Shiki: It’s being together with music and continuing on with each other. Music is something that joins people. No matter who you are, it touches you. Music brings everyone together. Everyone here has met thanks to music. I met an idol, I’ve met other bands, I’ve done so many things all thanks to music. It’s a way of communication as well as expression. With music, you don’t even need language – you can express anything.


Where would you like to travel abroad?

Shiki: The Louvre Art Museum in France. Because…well, you know the Mona Lisa? How big is it?! Like you see photos and people taking photos and it seems pretty big, but I want to know for myself. I want to find out just how big it is in person.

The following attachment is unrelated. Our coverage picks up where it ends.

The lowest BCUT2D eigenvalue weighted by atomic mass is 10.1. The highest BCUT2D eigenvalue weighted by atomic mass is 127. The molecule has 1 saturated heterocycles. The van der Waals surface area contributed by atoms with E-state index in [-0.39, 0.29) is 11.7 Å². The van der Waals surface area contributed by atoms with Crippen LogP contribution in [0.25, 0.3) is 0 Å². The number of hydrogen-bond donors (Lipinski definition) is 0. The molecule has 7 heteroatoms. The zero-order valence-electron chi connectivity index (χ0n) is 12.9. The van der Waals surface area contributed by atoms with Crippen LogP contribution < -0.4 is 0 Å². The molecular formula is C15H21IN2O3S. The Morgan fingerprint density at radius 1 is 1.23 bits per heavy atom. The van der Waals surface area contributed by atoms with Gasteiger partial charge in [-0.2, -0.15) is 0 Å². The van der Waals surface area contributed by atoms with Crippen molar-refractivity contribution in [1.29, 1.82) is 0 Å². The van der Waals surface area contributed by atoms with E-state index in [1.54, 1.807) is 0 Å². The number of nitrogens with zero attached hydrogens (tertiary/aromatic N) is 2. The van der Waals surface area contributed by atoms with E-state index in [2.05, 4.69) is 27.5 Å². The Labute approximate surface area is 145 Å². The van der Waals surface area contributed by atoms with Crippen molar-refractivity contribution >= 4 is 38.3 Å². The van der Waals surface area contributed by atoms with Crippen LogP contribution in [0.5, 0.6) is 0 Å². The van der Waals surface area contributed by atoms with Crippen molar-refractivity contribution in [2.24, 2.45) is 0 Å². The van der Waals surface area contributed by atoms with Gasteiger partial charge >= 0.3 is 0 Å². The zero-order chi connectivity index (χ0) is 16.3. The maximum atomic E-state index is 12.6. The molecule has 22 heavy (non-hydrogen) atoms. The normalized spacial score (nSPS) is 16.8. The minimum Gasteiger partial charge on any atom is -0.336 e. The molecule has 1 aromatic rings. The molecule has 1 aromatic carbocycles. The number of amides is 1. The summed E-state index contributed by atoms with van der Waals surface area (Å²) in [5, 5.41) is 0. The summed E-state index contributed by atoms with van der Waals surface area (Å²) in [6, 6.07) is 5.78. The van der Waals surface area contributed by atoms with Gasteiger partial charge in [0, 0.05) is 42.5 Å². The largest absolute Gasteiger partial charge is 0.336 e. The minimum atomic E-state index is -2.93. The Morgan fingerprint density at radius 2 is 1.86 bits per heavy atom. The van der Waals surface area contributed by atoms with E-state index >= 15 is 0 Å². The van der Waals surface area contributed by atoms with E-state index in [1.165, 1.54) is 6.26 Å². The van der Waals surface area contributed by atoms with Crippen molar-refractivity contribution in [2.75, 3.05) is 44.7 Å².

Shogo: I’d go to Singapore, because they really like Visual Kei there and I’d like to go and visit them.

Yuki: I’d go back to England. I went there for a homestay when I was about 14 and the scenery was so different and so beautiful that I want to go back. My homestay was in Stratford where Shakespeare wrote his plays when he was alive, and I’d love to revisit it again as an adult.

Monyo: -English- I love Japan… -Japanese- Maybe England? Oh, or Italy! As you can see, I really like pasta, pizza, gratin, basil… so I want to go there and try the real stuff! I’ve also always loved soccer since I was in elementary school, and have always played it, so I want to see Italian soccer. That’s why I would like to go to England as well. The Premier League is so good!



Finally, do you have a message for all your foreign fans?

Monyo: We’ll get there bit by bit! –laughs-

Shogo: -English- please wait. I will go soon!

-all-: Music is a medium without borders and it can spread like wildfire. We want everyone to experience our Music Theme park concept, so, just like a travelling carnival, we’ll get to you one day and, when we do, please come and enjoy yourselves! Wait for us!